Thursday, 29 December 2011

The Resurrection of Alex Mavros - Paul Johnston

Today's guest blog is from Scottish crime writer Paul Johnston. He studied Greek at Fettes College and went on to study ancient and modern Greek at the University of Oxford. He currently spends most of his time in Greece where he moved to in 1987. His debut novel Body Politic won the Crime Writer's association John Creasey Memorial Dagger Award (for best first novel) in 1997. His latest novel in the Alex Mavros series The Silver Stain is published today.

Unless you’re Ian Rankin – which I, though a fellow Scot and Edinburgh denizen, am clearly not –the idea of writing twenty or so novels in the same series is daunting. In my experience, series have their own inbuilt life spans. At least, that’s what I thought until earlier this year. For my sins, I am the author of three series.When each one ended, I had no clear conception of ever going back. Until earlier in 2011……

Let’s do this in reverse chronological order. My most recent series featured crime writer turned investigator Matt Wells (wish fulfillment, moi?) and consisted of The Death List (2007), The Soul Collector (2008), Maps of Hell (2010) and The Nameless Dead (2011), all published by MIRA Books. They did pretty well in the UK, US and globally, but there was a basic problem for me – although the novels can be read as straight crime thrillers, they all have substantial undertones of genre-bending and satire. They’re partly in the first person and, frankly, who would trust a crime writer? Wells may not seem to be a classic unreliable narrator, but… I also had a go at several scared cows and genre conventions – among them, publishers and agents in the first book; Golden Age puzzle clues and – erk – crime writers in the second; Jason Bourne, Nazis and Satanism in the third; and that old chestnut of the hitperson on his/ her last job (spoiler non-alert) in the fourth. Anyone who’s read The Nameless Dead can see that the series reaches a natural end - or at least hiatus. Never say never…..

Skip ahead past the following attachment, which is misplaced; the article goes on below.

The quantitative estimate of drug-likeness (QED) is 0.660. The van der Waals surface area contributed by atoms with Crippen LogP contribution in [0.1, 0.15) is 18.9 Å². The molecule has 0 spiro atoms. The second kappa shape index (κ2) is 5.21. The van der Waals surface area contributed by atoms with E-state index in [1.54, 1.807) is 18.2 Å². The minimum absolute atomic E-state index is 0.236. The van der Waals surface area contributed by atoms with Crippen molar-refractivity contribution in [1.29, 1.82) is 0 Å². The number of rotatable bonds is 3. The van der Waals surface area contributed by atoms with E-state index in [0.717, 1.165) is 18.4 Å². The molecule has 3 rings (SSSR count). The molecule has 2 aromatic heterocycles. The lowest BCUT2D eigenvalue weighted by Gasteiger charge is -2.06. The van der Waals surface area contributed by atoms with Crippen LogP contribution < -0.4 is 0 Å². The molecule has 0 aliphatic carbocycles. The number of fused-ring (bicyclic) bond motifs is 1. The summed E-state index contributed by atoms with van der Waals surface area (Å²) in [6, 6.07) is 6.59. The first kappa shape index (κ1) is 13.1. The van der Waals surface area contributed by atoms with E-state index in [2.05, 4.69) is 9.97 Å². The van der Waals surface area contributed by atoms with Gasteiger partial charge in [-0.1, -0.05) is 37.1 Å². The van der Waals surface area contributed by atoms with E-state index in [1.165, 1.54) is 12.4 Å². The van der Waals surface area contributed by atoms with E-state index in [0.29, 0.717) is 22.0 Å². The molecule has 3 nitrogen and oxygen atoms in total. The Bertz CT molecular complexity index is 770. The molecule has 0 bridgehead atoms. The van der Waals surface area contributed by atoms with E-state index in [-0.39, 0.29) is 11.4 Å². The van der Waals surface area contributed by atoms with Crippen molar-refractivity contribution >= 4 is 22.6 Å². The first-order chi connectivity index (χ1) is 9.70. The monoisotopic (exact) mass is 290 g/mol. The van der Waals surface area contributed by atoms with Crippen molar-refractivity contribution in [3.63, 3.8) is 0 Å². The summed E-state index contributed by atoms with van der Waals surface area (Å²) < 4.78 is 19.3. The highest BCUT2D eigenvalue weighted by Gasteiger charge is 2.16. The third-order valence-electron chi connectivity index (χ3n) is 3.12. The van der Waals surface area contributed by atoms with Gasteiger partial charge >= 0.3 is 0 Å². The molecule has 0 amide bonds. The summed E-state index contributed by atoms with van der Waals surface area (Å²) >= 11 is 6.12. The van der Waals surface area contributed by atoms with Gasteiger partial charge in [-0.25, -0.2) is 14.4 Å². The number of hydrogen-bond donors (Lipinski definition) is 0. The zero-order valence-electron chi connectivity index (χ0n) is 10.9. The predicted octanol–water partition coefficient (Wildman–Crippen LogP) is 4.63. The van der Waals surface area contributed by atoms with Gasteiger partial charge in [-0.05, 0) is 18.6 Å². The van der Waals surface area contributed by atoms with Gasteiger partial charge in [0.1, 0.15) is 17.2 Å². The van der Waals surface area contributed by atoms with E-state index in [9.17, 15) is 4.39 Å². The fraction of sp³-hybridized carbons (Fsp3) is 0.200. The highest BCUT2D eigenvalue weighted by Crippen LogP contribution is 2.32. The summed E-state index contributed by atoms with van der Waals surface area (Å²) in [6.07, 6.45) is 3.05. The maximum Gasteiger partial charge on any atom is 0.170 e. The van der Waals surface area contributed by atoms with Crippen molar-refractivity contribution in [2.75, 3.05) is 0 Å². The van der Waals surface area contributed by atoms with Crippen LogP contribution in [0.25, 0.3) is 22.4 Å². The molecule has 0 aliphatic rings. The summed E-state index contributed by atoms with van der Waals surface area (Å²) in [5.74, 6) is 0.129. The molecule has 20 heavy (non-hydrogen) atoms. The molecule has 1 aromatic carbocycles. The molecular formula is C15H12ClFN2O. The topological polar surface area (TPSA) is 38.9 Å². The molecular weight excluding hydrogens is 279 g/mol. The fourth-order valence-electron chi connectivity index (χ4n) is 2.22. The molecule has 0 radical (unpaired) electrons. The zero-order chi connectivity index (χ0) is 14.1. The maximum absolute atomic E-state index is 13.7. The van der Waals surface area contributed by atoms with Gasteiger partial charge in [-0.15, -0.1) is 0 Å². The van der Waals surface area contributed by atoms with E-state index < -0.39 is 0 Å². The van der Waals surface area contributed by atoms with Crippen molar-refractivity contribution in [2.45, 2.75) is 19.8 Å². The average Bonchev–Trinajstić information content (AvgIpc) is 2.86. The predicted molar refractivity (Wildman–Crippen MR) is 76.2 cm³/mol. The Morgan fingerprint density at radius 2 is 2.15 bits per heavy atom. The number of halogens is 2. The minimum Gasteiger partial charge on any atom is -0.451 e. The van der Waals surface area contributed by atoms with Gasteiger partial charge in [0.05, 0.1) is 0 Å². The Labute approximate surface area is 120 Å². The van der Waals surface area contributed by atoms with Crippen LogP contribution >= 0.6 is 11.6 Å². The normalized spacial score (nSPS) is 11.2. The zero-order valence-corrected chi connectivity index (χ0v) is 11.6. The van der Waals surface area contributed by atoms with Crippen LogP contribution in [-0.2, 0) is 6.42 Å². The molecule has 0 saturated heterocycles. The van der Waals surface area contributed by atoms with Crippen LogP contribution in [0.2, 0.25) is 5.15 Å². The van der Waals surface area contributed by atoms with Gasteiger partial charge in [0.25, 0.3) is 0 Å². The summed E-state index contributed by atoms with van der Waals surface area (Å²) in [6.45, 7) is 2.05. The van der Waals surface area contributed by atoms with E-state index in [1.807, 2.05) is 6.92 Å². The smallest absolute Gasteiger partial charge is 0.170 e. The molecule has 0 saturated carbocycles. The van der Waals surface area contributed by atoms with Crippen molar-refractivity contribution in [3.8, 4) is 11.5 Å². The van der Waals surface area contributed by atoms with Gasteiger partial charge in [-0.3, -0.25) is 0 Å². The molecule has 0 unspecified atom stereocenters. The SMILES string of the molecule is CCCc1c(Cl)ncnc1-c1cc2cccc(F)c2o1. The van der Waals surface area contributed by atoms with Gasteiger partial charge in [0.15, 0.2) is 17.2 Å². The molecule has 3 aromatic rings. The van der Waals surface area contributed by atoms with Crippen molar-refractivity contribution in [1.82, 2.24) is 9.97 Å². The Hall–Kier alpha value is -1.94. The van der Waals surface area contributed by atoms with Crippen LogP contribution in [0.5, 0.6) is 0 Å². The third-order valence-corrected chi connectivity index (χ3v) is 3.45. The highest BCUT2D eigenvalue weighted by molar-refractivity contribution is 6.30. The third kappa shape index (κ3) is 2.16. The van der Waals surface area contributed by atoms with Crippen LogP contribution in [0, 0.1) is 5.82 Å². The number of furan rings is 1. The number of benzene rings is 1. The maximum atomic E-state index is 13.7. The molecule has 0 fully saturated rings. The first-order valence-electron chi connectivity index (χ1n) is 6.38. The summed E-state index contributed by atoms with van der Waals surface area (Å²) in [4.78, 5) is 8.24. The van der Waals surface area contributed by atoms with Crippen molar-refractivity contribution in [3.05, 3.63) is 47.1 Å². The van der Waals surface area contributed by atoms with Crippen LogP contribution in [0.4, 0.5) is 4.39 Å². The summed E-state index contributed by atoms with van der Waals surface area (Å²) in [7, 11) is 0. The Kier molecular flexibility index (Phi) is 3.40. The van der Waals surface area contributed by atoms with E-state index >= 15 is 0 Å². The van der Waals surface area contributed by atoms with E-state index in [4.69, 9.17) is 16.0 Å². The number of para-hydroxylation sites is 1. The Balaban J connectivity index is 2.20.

The situation with my second series was different. Alex Mavros, a half Greek half Scots missing person specialist based in Athens, first appeared in A Deeper Shade of Blue (2002). In the last decade, there has been a huge increase in crime fiction set abroad, written both by locals and by foreign interlopers like me. A decade ago, there was much less. One of my favourite writers was Michael Dibdin, whose Italy-set series featuring Aurelio Zen, eventually ran to eleven novels and was cut short by the author’s untimely death. I particularly admired Dibdin’s decision to set each novel in a different part of the country, increasing reader stimulation substantially, though making the author’s job harder as regards research. I ambitiously (foolishly?) resolved to follow this model.

A Deeper Shade of Blue (now available as Crying Blue Murder, a title change requested by my publishers, which at least removed the danger of being linked with the execrable pop group Steps) found Mavros on an Aegean island, where the white houses conceal some very noir goings-on. I actually invented the island of Trigono(‘Triangle’), as I didn’t want a knife in the back from an enraged inhabitant of the real island I lived on for several years – I wasn’t hugely complimentary about certain aspects of island society. If you write novels set in a country with a history and culture as rich as Greece’s, you have to be prepared to take account of those, so Mavros follows clues to black market ancient statues as well as coming to understand the effects of more modern events like the Second World War and drug smuggling.